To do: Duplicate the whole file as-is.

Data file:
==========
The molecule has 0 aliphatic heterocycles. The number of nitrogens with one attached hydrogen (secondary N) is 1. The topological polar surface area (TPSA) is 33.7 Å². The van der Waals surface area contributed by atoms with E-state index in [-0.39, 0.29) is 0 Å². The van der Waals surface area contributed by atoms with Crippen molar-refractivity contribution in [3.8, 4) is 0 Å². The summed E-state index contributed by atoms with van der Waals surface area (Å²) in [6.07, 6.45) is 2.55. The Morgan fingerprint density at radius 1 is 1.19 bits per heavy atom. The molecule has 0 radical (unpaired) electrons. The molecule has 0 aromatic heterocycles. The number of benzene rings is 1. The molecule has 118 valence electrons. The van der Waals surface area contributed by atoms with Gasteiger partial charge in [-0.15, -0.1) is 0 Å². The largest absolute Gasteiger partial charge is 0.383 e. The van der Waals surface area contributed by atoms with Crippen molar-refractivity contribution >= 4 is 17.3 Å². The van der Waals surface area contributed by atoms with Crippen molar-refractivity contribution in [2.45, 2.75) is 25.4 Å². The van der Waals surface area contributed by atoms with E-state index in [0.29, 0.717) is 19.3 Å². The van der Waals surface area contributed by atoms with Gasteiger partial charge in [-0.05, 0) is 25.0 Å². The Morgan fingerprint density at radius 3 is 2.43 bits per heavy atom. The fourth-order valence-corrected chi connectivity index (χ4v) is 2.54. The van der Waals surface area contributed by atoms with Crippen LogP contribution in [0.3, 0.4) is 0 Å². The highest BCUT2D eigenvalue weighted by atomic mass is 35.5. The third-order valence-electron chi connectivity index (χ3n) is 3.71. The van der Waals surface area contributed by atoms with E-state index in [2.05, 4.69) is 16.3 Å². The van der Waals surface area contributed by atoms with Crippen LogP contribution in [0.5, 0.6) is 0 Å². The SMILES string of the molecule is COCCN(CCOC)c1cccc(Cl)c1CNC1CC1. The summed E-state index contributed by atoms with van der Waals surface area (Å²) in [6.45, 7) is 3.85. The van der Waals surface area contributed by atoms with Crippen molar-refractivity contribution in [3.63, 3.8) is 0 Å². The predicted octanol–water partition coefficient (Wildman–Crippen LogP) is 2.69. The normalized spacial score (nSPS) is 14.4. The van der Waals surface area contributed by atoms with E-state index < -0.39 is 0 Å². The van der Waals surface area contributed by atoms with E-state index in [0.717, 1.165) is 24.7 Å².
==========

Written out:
The molecule has 0 aliphatic heterocycles. The number of nitrogens with one attached hydrogen (secondary N) is 1. The topological polar surface area (TPSA) is 33.7 Å². The van der Waals surface area contributed by atoms with E-state index in [-0.39, 0.29) is 0 Å². The van der Waals surface area contributed by atoms with Crippen molar-refractivity contribution in [3.8, 4) is 0 Å². The summed E-state index contributed by atoms with van der Waals surface area (Å²) in [6.07, 6.45) is 2.55. The Morgan fingerprint density at radius 1 is 1.19 bits per heavy atom. The molecule has 0 radical (unpaired) electrons. The molecule has 0 aromatic heterocycles. The number of benzene rings is 1. The molecule has 118 valence electrons. The van der Waals surface area contributed by atoms with Gasteiger partial charge in [-0.15, -0.1) is 0 Å². The largest absolute Gasteiger partial charge is 0.383 e. The van der Waals surface area contributed by atoms with Crippen molar-refractivity contribution >= 4 is 17.3 Å². The van der Waals surface area contributed by atoms with Crippen molar-refractivity contribution in [2.45, 2.75) is 25.4 Å². The van der Waals surface area contributed by atoms with E-state index in [0.29, 0.717) is 19.3 Å². The van der Waals surface area contributed by atoms with Gasteiger partial charge in [-0.05, 0) is 25.0 Å². The Morgan fingerprint density at radius 3 is 2.43 bits per heavy atom. The fourth-order valence-corrected chi connectivity index (χ4v) is 2.54. The van der Waals surface area contributed by atoms with Crippen LogP contribution in [0.3, 0.4) is 0 Å². The highest BCUT2D eigenvalue weighted by atomic mass is 35.5. The third-order valence-electron chi connectivity index (χ3n) is 3.71. The van der Waals surface area contributed by atoms with E-state index in [2.05, 4.69) is 16.3 Å². The van der Waals surface area contributed by atoms with Crippen LogP contribution in [0.5, 0.6) is 0 Å². The SMILES string of the molecule is COCCN(CCOC)c1cccc(Cl)c1CNC1CC1. The summed E-state index contributed by atoms with van der Waals surface area (Å²) in [6.45, 7) is 3.85. The van der Waals surface area contributed by atoms with Crippen molar-refractivity contribution in [3.63, 3.8) is 0 Å². The predicted octanol–water partition coefficient (Wildman–Crippen LogP) is 2.69. The normalized spacial score (nSPS) is 14.4. The van der Waals surface area contributed by atoms with E-state index < -0.39 is 0 Å². The van der Waals surface area contributed by atoms with E-state index in [0.717, 1.165) is 24.7 Å².